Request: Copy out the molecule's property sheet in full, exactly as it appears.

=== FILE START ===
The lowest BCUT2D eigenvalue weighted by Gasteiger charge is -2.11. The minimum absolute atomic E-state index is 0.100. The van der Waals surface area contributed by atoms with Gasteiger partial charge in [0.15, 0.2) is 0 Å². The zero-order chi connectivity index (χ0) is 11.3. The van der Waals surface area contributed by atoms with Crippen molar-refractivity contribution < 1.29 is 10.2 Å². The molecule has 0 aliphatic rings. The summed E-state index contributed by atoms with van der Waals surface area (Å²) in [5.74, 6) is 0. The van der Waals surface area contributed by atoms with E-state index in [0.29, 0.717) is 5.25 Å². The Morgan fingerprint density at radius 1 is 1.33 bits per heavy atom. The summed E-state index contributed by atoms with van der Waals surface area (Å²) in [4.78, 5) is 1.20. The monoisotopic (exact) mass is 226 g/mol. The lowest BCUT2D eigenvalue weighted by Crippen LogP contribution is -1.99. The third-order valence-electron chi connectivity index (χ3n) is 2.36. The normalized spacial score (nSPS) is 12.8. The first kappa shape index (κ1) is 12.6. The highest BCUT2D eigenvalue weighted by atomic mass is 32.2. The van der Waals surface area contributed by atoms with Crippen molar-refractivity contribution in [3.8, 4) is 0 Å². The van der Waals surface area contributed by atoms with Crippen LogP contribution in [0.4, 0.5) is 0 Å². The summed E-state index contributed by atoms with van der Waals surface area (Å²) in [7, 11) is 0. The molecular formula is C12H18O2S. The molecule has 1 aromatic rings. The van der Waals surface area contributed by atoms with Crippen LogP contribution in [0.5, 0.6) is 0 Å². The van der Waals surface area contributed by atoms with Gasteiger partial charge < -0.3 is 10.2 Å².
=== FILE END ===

The lowest BCUT2D eigenvalue weighted by Gasteiger charge is -2.11. The minimum absolute atomic E-state index is 0.100. The van der Waals surface area contributed by atoms with Gasteiger partial charge in [0.15, 0.2) is 0 Å². The zero-order chi connectivity index (χ0) is 11.3. The van der Waals surface area contributed by atoms with Crippen molar-refractivity contribution < 1.29 is 10.2 Å². The molecule has 0 aliphatic rings. The summed E-state index contributed by atoms with van der Waals surface area (Å²) in [5.74, 6) is 0. The van der Waals surface area contributed by atoms with E-state index in [0.29, 0.717) is 5.25 Å². The Morgan fingerprint density at radius 1 is 1.33 bits per heavy atom. The summed E-state index contributed by atoms with van der Waals surface area (Å²) in [4.78, 5) is 1.20. The monoisotopic (exact) mass is 226 g/mol. The lowest BCUT2D eigenvalue weighted by Crippen LogP contribution is -1.99. The third-order valence-electron chi connectivity index (χ3n) is 2.36. The normalized spacial score (nSPS) is 12.8. The first kappa shape index (κ1) is 12.6. The highest BCUT2D eigenvalue weighted by atomic mass is 32.2. The van der Waals surface area contributed by atoms with Crippen molar-refractivity contribution in [3.8, 4) is 0 Å². The van der Waals surface area contributed by atoms with Crippen LogP contribution in [0.4, 0.5) is 0 Å². The summed E-state index contributed by atoms with van der Waals surface area (Å²) in [7, 11) is 0. The molecular formula is C12H18O2S. The molecule has 1 aromatic rings. The van der Waals surface area contributed by atoms with Crippen LogP contribution in [0.5, 0.6) is 0 Å². The van der Waals surface area contributed by atoms with Gasteiger partial charge < -0.3 is 10.2 Å².